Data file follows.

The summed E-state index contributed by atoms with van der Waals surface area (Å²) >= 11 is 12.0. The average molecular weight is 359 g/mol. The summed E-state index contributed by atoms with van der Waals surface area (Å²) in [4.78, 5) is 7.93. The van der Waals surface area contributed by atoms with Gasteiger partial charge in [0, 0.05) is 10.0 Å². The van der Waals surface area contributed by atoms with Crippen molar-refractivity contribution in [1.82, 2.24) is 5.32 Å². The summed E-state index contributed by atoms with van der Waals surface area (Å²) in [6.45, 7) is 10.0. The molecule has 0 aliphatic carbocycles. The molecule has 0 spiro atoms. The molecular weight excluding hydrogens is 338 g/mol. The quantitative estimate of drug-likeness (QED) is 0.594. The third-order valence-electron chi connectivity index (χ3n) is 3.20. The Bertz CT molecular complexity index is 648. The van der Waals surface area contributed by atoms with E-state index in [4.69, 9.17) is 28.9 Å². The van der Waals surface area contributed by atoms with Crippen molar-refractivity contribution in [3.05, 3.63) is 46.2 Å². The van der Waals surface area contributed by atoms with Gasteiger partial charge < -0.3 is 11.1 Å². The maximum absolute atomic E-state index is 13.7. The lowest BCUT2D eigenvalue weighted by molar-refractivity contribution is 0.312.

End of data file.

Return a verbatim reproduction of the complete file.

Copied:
The summed E-state index contributed by atoms with van der Waals surface area (Å²) >= 11 is 12.0. The average molecular weight is 359 g/mol. The summed E-state index contributed by atoms with van der Waals surface area (Å²) in [4.78, 5) is 7.93. The van der Waals surface area contributed by atoms with Gasteiger partial charge in [0, 0.05) is 10.0 Å². The van der Waals surface area contributed by atoms with Crippen molar-refractivity contribution in [1.82, 2.24) is 5.32 Å². The summed E-state index contributed by atoms with van der Waals surface area (Å²) in [6.45, 7) is 10.0. The molecule has 0 aliphatic carbocycles. The molecule has 0 spiro atoms. The molecular weight excluding hydrogens is 338 g/mol. The quantitative estimate of drug-likeness (QED) is 0.594. The third-order valence-electron chi connectivity index (χ3n) is 3.20. The Bertz CT molecular complexity index is 648. The van der Waals surface area contributed by atoms with E-state index in [4.69, 9.17) is 28.9 Å². The van der Waals surface area contributed by atoms with Crippen molar-refractivity contribution in [3.05, 3.63) is 46.2 Å². The van der Waals surface area contributed by atoms with Gasteiger partial charge < -0.3 is 11.1 Å². The maximum absolute atomic E-state index is 13.7. The lowest BCUT2D eigenvalue weighted by molar-refractivity contribution is 0.312.